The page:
Improving Medical Student Performance on Clinical Skills Exams




Thomas, Areon Scott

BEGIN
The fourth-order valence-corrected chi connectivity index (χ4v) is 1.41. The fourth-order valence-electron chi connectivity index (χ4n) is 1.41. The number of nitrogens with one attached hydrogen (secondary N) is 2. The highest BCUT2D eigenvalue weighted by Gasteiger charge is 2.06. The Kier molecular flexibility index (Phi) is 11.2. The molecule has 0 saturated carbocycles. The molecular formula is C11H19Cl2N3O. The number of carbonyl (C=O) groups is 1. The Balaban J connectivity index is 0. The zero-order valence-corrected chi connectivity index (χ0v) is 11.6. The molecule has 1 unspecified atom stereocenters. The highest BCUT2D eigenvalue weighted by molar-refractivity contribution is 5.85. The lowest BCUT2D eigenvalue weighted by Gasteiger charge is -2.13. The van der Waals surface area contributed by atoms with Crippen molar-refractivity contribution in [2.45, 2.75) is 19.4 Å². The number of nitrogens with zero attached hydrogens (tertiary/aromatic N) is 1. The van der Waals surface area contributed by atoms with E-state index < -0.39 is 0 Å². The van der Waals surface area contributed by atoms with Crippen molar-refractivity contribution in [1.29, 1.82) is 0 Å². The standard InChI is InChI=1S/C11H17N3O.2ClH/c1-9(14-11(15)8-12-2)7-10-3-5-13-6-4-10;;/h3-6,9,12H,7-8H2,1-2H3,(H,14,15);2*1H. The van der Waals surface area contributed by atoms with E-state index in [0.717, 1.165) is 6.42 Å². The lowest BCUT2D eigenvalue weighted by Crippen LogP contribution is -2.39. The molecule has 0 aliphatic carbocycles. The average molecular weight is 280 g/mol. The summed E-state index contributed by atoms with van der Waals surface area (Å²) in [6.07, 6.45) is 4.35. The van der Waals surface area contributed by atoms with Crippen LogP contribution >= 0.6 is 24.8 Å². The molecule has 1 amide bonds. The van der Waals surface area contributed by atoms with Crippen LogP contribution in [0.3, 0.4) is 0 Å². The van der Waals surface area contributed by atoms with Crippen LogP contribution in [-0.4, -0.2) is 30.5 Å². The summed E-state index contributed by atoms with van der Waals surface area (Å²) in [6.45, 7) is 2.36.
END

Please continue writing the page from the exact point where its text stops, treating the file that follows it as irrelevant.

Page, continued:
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BACKGROUND: Clinical Skills Exams were created in an effort to determine the readiness of medical students to enter into residency. These exams place students in a simulated patient encounter and grade them on their proficiency in handling that encounter. The National Board of Medical Examiners (NBME) instituted the United States Medical Licensing Exam: Step 2 Clinical Skills (CS), a Clinical Skills Exam, as part of the pathway to licensing physicians. LOCAL PROBLEM: UT Southwestern (UTSW) has noticed a rise in the number of students failing CS. The grading of CS is confidential; therefore, it has been difficult for UTSW to assess which students are at risk for failure. Through the initiation of the school administered clinical skills examination, The Objective Structured Clinical Exam (OSCE), UTSW was able to correlate poor performance on the exam with an increased likelihood of failure on the CS. This correlation has also been demonstrated in other studies. However, information on what factors lead to improved student performance on a clinical skills exam was lacking. METHODS: We reviewed 236 student records for the class of 2020 to ascertain what extracurricular clinical experiences students had taken in advance of the exam. We used bivariate and multivariate analysis to determine which of these experiences significantly impacted a student's OSCE exam score. The OSCE uses the same published grading criteria as the CS and is treated by the university as a proxy for the CS. The students are graded in three categories: Integrated Clinical Encounter (ICE), Spoken English-Language Proficiency (SEP) and Clinical Interpretation Skills (CIS). They are graded by their standardized patients and by faculty members overseeing the exam. The scores for each encounter are then averaged together to create a student's final score. We grouped the score into three categories for bivariate analysis: High Pass, Low Pass, and Fail. We then analyzed the number of students that fell in each category. We also used a separate computerized exam, the Clinical Data Interpretation (CDI) Exam, to ensure a representative sample. Box Plots, Chi Square, and multivariate analysis were used to analyze our data. We chose to use Box plots to examine the distribution of the data, and give us a starting point for analysis. From there chi-square analysis provided us with information on which intervention had the most significant effect on OSCE Scores. Finally multivariate analysis was performed to search for interaction between the interventions, and to check for a linear relationship between MOSCE and OSCE scores. INTERVENTIONS: Mock OSCE (MOSCE), Student-Run Free Clinic (SRFC) Volunteering, and Thee Longitudinal Outpatient Orientation Clerkship (LOOC) RESULTS: As SEP scores were well above 90% for all students and no significant findings were discovered in our initial box plots, it was dropped from further analyses. Our box plots suggested a positive association of OSCE CIS and ICE subcomponent scores taking the MOSCE. This association proved to be statistically significant by linear regression, multivariable regression, and multivariable analyses. There was insignificant association of OSCE exam with participation in an SRFC by Chi Square analysis. These results may have been insignificant due to insufficient study power. CONCLUSION: Based on these results, it appears that taking the Mock OSCE examination is associated with improved student performance in both the CIS and the ICE subcomponents of the OSCE. In light of these findings, we suggested making the Mock OSCE more widely available to all UTSW students for the 2018 administration of the exam.

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